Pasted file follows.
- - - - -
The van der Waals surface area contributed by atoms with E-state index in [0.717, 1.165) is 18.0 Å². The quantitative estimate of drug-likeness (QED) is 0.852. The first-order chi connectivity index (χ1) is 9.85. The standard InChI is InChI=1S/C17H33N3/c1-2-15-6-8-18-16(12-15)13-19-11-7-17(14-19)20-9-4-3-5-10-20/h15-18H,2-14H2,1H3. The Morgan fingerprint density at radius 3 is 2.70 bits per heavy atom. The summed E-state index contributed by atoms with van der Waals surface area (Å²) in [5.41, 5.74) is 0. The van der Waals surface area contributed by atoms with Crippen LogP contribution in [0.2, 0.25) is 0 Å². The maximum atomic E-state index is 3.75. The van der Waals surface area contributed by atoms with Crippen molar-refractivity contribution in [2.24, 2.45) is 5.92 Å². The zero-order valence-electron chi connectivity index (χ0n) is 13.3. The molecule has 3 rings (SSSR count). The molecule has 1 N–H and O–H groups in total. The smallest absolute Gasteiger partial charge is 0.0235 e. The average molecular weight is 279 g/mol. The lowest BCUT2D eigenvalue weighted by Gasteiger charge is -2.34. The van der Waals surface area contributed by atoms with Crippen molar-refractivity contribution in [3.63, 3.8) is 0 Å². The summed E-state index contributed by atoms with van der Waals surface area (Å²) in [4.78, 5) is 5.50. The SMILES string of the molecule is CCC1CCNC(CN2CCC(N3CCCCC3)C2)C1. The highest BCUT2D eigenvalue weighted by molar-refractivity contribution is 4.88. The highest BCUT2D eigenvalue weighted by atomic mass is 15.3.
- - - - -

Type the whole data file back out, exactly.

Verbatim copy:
The van der Waals surface area contributed by atoms with E-state index in [0.717, 1.165) is 18.0 Å². The quantitative estimate of drug-likeness (QED) is 0.852. The first-order chi connectivity index (χ1) is 9.85. The standard InChI is InChI=1S/C17H33N3/c1-2-15-6-8-18-16(12-15)13-19-11-7-17(14-19)20-9-4-3-5-10-20/h15-18H,2-14H2,1H3. The Morgan fingerprint density at radius 3 is 2.70 bits per heavy atom. The summed E-state index contributed by atoms with van der Waals surface area (Å²) in [5.41, 5.74) is 0. The van der Waals surface area contributed by atoms with Crippen LogP contribution in [0.2, 0.25) is 0 Å². The maximum atomic E-state index is 3.75. The van der Waals surface area contributed by atoms with Crippen molar-refractivity contribution in [2.24, 2.45) is 5.92 Å². The zero-order valence-electron chi connectivity index (χ0n) is 13.3. The molecule has 3 rings (SSSR count). The molecule has 1 N–H and O–H groups in total. The smallest absolute Gasteiger partial charge is 0.0235 e. The average molecular weight is 279 g/mol. The lowest BCUT2D eigenvalue weighted by Gasteiger charge is -2.34. The van der Waals surface area contributed by atoms with Crippen molar-refractivity contribution in [3.63, 3.8) is 0 Å². The summed E-state index contributed by atoms with van der Waals surface area (Å²) in [4.78, 5) is 5.50. The SMILES string of the molecule is CCC1CCNC(CN2CCC(N3CCCCC3)C2)C1. The highest BCUT2D eigenvalue weighted by molar-refractivity contribution is 4.88. The highest BCUT2D eigenvalue weighted by atomic mass is 15.3.